Since 1966 to March 1969, NASA launched Apollo 7 to Apollo 10 missions to establish possibility of human landing on the moon. On July 16, Apollo 11 took off from Kennedy Space Center with astronauts Neil Armstrong, Edwin Aldrin Jr., and Michael Collins aboard. Armstrong, a 38-year-old civilian research pilot, was the commander of the mission. After traveling 240,000 miles in 76 hours, Apollo 11 entered into a lunar orbit on July 19. The next day, the lunar module Eagle, manned by Armstrong and Aldrin, separated from the command module, where Collins remained. Two hours later, the Eagle began its descent to the lunar surface, and at 4:18 p.m. the craft touched down on the southwestern edge of the Sea of Tranquility. Armstrong radioed to Mission Control in Houston, Texas, a message: “Houston, Tranquility Base here. The Eagle has landed.” Armstrong later confirmed that landing was his biggest concern, saying “the unknowns were rampant,” and “there were just a thousand things to worry about.”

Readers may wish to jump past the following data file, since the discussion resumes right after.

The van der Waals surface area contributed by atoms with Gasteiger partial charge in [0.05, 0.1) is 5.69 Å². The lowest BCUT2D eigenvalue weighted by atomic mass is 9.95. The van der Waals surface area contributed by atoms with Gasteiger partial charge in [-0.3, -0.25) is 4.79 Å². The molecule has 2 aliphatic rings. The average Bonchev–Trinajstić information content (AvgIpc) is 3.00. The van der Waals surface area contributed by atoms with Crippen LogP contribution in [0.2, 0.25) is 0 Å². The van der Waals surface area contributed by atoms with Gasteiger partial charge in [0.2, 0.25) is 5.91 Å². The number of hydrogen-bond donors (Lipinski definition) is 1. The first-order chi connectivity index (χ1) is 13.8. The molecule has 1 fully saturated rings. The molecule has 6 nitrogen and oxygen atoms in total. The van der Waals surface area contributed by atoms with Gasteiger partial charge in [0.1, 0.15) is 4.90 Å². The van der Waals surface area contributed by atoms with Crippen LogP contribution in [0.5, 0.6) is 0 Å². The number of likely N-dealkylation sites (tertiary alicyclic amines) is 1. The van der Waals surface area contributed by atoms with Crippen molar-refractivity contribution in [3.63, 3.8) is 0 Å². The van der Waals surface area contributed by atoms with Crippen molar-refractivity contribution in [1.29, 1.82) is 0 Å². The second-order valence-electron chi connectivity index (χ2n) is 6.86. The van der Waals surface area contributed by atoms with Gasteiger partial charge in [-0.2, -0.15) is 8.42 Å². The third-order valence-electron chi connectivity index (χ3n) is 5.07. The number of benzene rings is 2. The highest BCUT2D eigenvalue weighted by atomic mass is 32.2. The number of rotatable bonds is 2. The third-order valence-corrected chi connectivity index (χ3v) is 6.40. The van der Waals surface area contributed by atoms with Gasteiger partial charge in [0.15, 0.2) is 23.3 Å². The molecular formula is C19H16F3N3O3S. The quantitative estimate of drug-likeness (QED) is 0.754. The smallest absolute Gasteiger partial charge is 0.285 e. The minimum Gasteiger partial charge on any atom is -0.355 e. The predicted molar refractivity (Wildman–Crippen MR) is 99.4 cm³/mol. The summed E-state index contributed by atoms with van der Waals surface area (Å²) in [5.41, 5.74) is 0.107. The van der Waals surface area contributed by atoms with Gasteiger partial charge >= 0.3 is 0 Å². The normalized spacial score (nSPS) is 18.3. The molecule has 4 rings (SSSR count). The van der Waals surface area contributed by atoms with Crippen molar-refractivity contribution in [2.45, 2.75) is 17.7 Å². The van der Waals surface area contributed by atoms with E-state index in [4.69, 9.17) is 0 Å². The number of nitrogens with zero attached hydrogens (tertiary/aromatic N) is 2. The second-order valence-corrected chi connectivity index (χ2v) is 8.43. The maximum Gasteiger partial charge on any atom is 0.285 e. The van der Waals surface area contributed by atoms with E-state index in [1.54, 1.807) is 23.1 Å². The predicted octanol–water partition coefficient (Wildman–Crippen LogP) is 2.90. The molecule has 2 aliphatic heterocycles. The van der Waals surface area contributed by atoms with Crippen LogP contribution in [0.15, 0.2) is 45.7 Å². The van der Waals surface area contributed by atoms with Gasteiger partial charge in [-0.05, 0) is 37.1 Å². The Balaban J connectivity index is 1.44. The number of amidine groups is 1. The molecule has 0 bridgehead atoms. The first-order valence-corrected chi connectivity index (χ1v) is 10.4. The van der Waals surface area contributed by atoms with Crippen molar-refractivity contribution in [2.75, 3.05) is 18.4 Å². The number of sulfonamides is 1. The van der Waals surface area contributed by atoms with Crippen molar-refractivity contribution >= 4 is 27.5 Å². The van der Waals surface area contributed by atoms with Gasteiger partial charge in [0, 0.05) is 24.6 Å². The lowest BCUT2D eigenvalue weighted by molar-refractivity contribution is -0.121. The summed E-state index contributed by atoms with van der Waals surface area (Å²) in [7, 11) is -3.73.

At 10:39 p.m., five hours ahead of the original schedule, Armstrong opened the hatch of the lunar module. As he made his way down the lunar module’s ladder, a television camera attached to the craft recorded his progress and beamed the signal back to Earth, where hundreds of millions watched in great anticipation. At 10:56 p.m., Armstrong spoke his famous quote, “that’s one small step for a man, one giant leap for mankind.” He then planted his left foot on the gray, powdery surface, took a cautious step forward, and humanity had walked on the moon. Aldrin joined him shortly, and offered a simple but powerful description of the lunar surface: “magnificent desolation.” They explored the surface for two and a half hours, collecting samples and taking photographs. They left behind an American flag, a patch honoring the fallen Apollo 1 crew, and a plaque on one of Eagle’s legs which reads, “Here men from the planet Earth first set foot upon the moon. July 1969 A.D. We came in peace for all mankind.” At 1:11 a.m. on July 21, both astronauts were back in the lunar module and the hatch was closed. The two men slept that night on the surface of the moon, and at 1:54 p.m. the Eagle began its ascent back to the command module on return journey.